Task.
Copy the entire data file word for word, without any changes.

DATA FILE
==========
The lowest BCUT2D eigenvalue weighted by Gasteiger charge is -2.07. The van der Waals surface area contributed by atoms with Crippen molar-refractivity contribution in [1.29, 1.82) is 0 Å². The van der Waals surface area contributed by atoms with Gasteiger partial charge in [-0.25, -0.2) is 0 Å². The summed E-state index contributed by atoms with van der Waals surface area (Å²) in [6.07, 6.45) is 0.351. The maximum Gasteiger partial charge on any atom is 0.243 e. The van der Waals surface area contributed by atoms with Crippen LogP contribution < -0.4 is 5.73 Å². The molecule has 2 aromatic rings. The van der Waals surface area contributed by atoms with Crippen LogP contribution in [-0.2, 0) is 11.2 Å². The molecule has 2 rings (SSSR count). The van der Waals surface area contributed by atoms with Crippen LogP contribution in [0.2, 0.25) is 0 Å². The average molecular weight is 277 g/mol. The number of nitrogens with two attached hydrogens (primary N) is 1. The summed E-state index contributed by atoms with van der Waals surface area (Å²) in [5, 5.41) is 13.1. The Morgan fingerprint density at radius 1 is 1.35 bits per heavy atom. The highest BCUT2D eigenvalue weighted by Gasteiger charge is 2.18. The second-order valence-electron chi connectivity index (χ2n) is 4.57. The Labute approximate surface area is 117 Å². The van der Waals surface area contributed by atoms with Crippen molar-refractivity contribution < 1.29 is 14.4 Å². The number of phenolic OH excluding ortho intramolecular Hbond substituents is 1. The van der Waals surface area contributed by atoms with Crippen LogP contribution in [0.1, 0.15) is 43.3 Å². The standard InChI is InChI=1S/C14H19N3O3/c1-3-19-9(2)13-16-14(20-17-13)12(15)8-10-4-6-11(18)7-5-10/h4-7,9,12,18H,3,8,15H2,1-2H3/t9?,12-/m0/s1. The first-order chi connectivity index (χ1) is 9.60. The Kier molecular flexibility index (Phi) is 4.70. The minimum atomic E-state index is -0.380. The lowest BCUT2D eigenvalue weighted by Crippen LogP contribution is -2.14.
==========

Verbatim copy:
The lowest BCUT2D eigenvalue weighted by Gasteiger charge is -2.07. The van der Waals surface area contributed by atoms with Crippen molar-refractivity contribution in [1.29, 1.82) is 0 Å². The van der Waals surface area contributed by atoms with Gasteiger partial charge in [-0.25, -0.2) is 0 Å². The summed E-state index contributed by atoms with van der Waals surface area (Å²) in [6.07, 6.45) is 0.351. The maximum Gasteiger partial charge on any atom is 0.243 e. The van der Waals surface area contributed by atoms with Crippen LogP contribution < -0.4 is 5.73 Å². The molecule has 2 aromatic rings. The van der Waals surface area contributed by atoms with Crippen LogP contribution in [-0.2, 0) is 11.2 Å². The molecule has 2 rings (SSSR count). The van der Waals surface area contributed by atoms with Crippen LogP contribution in [0.2, 0.25) is 0 Å². The average molecular weight is 277 g/mol. The number of nitrogens with two attached hydrogens (primary N) is 1. The summed E-state index contributed by atoms with van der Waals surface area (Å²) in [5, 5.41) is 13.1. The Morgan fingerprint density at radius 1 is 1.35 bits per heavy atom. The highest BCUT2D eigenvalue weighted by Gasteiger charge is 2.18. The second-order valence-electron chi connectivity index (χ2n) is 4.57. The Labute approximate surface area is 117 Å². The van der Waals surface area contributed by atoms with Crippen molar-refractivity contribution < 1.29 is 14.4 Å². The number of phenolic OH excluding ortho intramolecular Hbond substituents is 1. The van der Waals surface area contributed by atoms with Crippen LogP contribution in [0.1, 0.15) is 43.3 Å². The standard InChI is InChI=1S/C14H19N3O3/c1-3-19-9(2)13-16-14(20-17-13)12(15)8-10-4-6-11(18)7-5-10/h4-7,9,12,18H,3,8,15H2,1-2H3/t9?,12-/m0/s1. The first-order chi connectivity index (χ1) is 9.60. The Kier molecular flexibility index (Phi) is 4.70. The minimum atomic E-state index is -0.380. The lowest BCUT2D eigenvalue weighted by Crippen LogP contribution is -2.14.